Annie and Madonna

“There’s this youth culture that is really, really powerful and really, really strong, but what it does is it really discards people once they reach a certain age. I actually think that people are so powerful and interesting – women, especially – when they reach my age. We’ve got so much to say, but popular culture is so reductive that we just talk about whether we’ve got wrinkles, or whether we’ve put on weight or lost weight, or whether we’ve changed our hair style. I just find that so shallow.”–Annie Lennox, who turns 60 today

I watched Annie Lennox’s pre-show interview on the Grammys last evening. As the microphone was shoved in her face and she was asked what she thought of the glitz and glamour surrounding her, Annie Lennox looked confused for a moment as she glanced around and said, “it was much quieter inside.” I knew that look- it was an introvert suddenly put on the spot. I applauded her honesty and lack of girlish gushing.

I was also struck with Annie’s confidence, even in the midst of the chaos surrounding her on the red carpet. She was not dressed in some dazzling outfit. Her hair was her simple short signature style, and her make-up was very subtle. In fact, she looked like she was on her way to her book club meeting, or a dentist appointment. Clearly she was not worried about what she was wearing or what kind of impression she was making. And I don’t think it’s because she’s Annie Lennox the legend, but because she has reached the promised land of middle age. That I don’t give a **** what you think, I am who I am, stage of life.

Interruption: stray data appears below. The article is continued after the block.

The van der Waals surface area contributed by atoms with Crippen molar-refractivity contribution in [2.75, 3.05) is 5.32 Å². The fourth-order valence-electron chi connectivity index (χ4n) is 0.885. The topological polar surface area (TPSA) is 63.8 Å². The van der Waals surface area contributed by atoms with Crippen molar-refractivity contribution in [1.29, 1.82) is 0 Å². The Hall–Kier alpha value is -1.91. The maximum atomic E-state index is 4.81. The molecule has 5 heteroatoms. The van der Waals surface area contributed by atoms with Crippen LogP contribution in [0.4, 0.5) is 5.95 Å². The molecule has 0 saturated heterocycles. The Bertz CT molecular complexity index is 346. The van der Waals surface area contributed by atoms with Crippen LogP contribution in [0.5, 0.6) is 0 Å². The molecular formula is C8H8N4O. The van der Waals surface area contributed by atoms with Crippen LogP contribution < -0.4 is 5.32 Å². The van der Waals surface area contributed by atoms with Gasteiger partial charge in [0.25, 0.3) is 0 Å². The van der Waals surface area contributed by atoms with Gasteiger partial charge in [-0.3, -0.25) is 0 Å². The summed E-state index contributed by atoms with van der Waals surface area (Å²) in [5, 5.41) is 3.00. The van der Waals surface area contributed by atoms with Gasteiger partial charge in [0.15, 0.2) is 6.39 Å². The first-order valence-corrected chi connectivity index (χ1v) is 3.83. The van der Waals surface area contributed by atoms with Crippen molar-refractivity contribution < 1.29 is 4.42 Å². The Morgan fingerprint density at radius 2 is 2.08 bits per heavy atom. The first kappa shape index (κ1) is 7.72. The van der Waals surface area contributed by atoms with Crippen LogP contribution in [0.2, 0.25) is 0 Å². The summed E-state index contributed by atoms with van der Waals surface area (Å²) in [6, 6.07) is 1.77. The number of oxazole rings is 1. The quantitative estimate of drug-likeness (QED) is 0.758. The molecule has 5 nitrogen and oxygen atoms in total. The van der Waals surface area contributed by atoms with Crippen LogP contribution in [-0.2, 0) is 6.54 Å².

I looked at Annie up close- nice skin without hiding her crow’s feet, The furrows between her brows gave her a look of wisdom. Her minimal make-up accentuated her face, it didn’t try to hide the inevitable aging with fake eyelashes or plastic surgery. How interesting her face was to me. It was expressive and  her face told a story. So many women who have gone under the knife have plastic Barbie faces that reflect no emotion. Their creepy faces look like corpses.

Annie’s voice is still powerful and stands on its own. Here’s a woman who has dealt with numerous changes in her life, without ever losing her essential self.

In contrast there was Madonna, trying so hard to live up to her own hype. The material girl is fighting her age tooth and nail. The sculpted body is nice, but no matter how hard she tries, she is middle-aged, and no amount of surgery and working out is going to change that simple fact.

I know body baring costumes have always been Madonna’s style, but the reason it fails today is because you can sense her denial. She can sing and strut and say, “this is who I am”, but what I sense behind those heavily made up eyes is desperation. Madonna is static. She is trying to remain sexy by working so hard on the sexy body image, while Annie is sexy because she isn’t trying to fool us. She knows she is middle-aged, but she’s perfectly fine with that.

Maybe Madonna will give herself permission to stop trying so hard. I’m glad there’s women like Annie Lennox to remind me that sexy is a state of mind.

©annettealaine 2015


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